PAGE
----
The Therapy Sessions
Tuesday, December 20, 2005
Most "wasabi" in sushi restaurants is fake. It's a mixture of horseradish, mustard and green dye.
It is damn good, but I was interested in trying the real stuff. The real stuff is is notoriously hard to grow, and it is very hard to find.
I found it. Real wasabi, grown by a biotech pioneer.
I've read about it. About how it tastes so different and so much better....And now I know what they're talking about.
How does it taste?
Well, it tastes about the same the as regular (fake...) wasabi: The same tingle, the same feeling in the sinuses. The only difference I was able to perceive was the tiny fiberous pieces of vegetable matter that crunched on the tooth - like fine pieces of celery - but were flavored with the potent punch of wasabi.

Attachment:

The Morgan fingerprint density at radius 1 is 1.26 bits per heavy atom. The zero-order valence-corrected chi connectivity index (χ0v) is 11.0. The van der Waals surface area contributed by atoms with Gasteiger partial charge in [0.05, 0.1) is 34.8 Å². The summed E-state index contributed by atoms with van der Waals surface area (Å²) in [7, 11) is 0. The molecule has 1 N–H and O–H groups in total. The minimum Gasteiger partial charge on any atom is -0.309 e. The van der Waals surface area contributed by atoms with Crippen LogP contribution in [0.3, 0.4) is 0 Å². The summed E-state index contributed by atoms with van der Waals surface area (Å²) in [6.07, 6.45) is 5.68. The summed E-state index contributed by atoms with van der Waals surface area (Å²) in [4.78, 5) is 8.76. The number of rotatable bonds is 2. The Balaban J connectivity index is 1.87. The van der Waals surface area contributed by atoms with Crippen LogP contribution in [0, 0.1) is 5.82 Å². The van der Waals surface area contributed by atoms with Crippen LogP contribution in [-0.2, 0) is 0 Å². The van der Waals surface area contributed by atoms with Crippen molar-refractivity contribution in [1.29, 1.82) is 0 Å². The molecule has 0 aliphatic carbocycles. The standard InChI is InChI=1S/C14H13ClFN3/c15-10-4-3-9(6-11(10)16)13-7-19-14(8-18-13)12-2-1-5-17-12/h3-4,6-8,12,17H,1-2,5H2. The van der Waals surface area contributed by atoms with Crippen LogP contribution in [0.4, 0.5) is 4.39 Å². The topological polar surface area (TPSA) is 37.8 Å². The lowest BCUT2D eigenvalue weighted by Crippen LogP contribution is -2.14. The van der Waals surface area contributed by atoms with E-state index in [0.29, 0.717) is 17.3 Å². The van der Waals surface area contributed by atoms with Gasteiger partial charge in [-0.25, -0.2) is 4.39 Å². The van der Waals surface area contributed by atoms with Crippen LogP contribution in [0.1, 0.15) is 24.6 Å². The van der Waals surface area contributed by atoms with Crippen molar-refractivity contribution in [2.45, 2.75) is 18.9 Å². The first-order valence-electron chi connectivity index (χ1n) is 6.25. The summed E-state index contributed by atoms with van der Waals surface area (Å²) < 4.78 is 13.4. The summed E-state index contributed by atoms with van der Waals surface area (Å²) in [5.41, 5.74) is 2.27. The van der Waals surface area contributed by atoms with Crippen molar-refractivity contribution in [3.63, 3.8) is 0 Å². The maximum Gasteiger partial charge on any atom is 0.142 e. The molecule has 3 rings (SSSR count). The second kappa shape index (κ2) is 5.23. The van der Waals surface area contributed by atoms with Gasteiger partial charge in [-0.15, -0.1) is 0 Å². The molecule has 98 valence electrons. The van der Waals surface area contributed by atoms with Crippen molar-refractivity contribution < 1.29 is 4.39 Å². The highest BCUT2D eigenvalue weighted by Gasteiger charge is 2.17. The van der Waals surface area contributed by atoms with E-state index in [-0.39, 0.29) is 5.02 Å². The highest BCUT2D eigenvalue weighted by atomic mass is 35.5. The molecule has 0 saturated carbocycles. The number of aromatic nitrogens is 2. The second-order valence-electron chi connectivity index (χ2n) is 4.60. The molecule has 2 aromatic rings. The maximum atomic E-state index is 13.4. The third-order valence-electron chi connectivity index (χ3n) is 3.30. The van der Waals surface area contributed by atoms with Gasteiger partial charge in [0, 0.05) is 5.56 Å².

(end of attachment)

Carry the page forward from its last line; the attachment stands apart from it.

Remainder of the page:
But overall, it was really the same. And its color was duller than the dyed stuff.
So it will be failure in the market?
I must say, had I been given the opportunity to invest in "real wasabi," I might just have thrown in a few hundred bucks.
Why? It tastes the same! Well, I know sushi people. I know people who think they know sushi.
If you tell these these folks that something is "authentic," they will demand it. In this way, they are like wine afficionados: at any party, there is always some jackass swirling wine on his glass, speaking of its bouquet and talking up its floral attributes.
For all he knows, it could be Taylor California Cellers. But he just wants to look classy.
Sushi eaters are the same way, and even the neophytes want to look like they know what they are doing.
Mark my words: in five years, most sushi restaurants in the US will have a "real wasabi" option. It might cost a few bucks more, but people will pay for it.
If for no other reason than they want to be just like the guy swirling his glass of Chateau Luzerne.